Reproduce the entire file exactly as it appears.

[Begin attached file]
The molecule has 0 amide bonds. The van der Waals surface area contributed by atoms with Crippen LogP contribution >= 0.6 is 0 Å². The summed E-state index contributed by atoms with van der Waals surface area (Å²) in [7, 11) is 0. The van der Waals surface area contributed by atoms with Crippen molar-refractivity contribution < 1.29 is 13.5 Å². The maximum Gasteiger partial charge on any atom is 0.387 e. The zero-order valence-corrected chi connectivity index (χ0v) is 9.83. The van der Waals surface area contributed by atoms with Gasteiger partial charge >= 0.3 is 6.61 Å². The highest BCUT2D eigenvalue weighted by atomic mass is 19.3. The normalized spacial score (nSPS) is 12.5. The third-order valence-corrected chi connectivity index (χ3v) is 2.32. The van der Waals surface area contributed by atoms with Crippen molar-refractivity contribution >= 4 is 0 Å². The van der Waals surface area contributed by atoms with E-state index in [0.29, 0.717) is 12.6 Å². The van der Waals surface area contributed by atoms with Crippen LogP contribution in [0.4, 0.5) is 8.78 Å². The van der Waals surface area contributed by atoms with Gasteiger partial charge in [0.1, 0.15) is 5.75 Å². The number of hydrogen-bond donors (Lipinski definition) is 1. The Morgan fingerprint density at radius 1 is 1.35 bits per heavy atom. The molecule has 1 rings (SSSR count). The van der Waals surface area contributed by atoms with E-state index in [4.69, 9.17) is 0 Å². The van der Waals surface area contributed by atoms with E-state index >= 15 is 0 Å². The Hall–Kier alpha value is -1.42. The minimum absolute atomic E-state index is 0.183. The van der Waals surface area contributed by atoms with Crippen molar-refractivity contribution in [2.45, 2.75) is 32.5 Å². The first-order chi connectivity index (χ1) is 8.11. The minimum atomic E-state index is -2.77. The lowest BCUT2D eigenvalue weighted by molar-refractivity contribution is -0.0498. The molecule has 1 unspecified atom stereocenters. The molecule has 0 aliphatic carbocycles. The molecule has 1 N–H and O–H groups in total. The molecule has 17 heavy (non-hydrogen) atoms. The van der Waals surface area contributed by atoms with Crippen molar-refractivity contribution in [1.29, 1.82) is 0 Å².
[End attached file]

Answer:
The molecule has 0 amide bonds. The van der Waals surface area contributed by atoms with Crippen LogP contribution >= 0.6 is 0 Å². The summed E-state index contributed by atoms with van der Waals surface area (Å²) in [7, 11) is 0. The van der Waals surface area contributed by atoms with Crippen molar-refractivity contribution < 1.29 is 13.5 Å². The maximum Gasteiger partial charge on any atom is 0.387 e. The zero-order valence-corrected chi connectivity index (χ0v) is 9.83. The van der Waals surface area contributed by atoms with Gasteiger partial charge >= 0.3 is 6.61 Å². The highest BCUT2D eigenvalue weighted by atomic mass is 19.3. The normalized spacial score (nSPS) is 12.5. The third-order valence-corrected chi connectivity index (χ3v) is 2.32. The van der Waals surface area contributed by atoms with Crippen molar-refractivity contribution >= 4 is 0 Å². The van der Waals surface area contributed by atoms with E-state index in [0.29, 0.717) is 12.6 Å². The van der Waals surface area contributed by atoms with Crippen LogP contribution in [0.4, 0.5) is 8.78 Å². The van der Waals surface area contributed by atoms with Gasteiger partial charge in [0.1, 0.15) is 5.75 Å². The number of hydrogen-bond donors (Lipinski definition) is 1. The Morgan fingerprint density at radius 1 is 1.35 bits per heavy atom. The molecule has 1 rings (SSSR count). The van der Waals surface area contributed by atoms with E-state index in [4.69, 9.17) is 0 Å². The van der Waals surface area contributed by atoms with E-state index >= 15 is 0 Å². The Hall–Kier alpha value is -1.42. The minimum absolute atomic E-state index is 0.183. The van der Waals surface area contributed by atoms with Crippen molar-refractivity contribution in [2.45, 2.75) is 32.5 Å². The first-order chi connectivity index (χ1) is 8.11. The minimum atomic E-state index is -2.77. The lowest BCUT2D eigenvalue weighted by molar-refractivity contribution is -0.0498. The molecule has 1 unspecified atom stereocenters. The molecule has 0 aliphatic carbocycles. The molecule has 1 N–H and O–H groups in total. The molecule has 17 heavy (non-hydrogen) atoms. The van der Waals surface area contributed by atoms with Crippen molar-refractivity contribution in [1.29, 1.82) is 0 Å².